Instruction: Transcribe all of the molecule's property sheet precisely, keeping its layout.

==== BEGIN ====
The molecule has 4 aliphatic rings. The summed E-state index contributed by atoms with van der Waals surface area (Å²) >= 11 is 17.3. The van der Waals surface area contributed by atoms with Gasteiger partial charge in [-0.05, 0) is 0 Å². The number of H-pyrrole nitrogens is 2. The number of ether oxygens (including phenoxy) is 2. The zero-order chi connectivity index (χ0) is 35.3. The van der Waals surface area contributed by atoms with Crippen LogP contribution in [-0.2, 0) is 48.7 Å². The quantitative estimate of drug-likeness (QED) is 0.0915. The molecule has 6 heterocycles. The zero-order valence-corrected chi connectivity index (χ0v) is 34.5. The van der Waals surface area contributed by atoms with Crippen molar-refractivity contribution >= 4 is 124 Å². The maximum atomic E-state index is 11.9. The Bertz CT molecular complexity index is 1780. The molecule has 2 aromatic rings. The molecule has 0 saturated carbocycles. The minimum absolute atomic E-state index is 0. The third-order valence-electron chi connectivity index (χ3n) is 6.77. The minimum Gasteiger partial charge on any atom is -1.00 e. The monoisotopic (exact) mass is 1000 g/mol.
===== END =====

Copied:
The molecule has 4 aliphatic rings. The summed E-state index contributed by atoms with van der Waals surface area (Å²) >= 11 is 17.3. The van der Waals surface area contributed by atoms with Gasteiger partial charge in [-0.05, 0) is 0 Å². The number of H-pyrrole nitrogens is 2. The number of ether oxygens (including phenoxy) is 2. The zero-order chi connectivity index (χ0) is 35.3. The van der Waals surface area contributed by atoms with Crippen LogP contribution in [-0.2, 0) is 48.7 Å². The quantitative estimate of drug-likeness (QED) is 0.0915. The molecule has 6 heterocycles. The zero-order valence-corrected chi connectivity index (χ0v) is 34.5. The van der Waals surface area contributed by atoms with Crippen molar-refractivity contribution >= 4 is 124 Å². The maximum atomic E-state index is 11.9. The Bertz CT molecular complexity index is 1780. The molecule has 2 aromatic rings. The molecule has 0 saturated carbocycles. The minimum absolute atomic E-state index is 0. The third-order valence-electron chi connectivity index (χ3n) is 6.77. The minimum Gasteiger partial charge on any atom is -1.00 e. The monoisotopic (exact) mass is 1000 g/mol.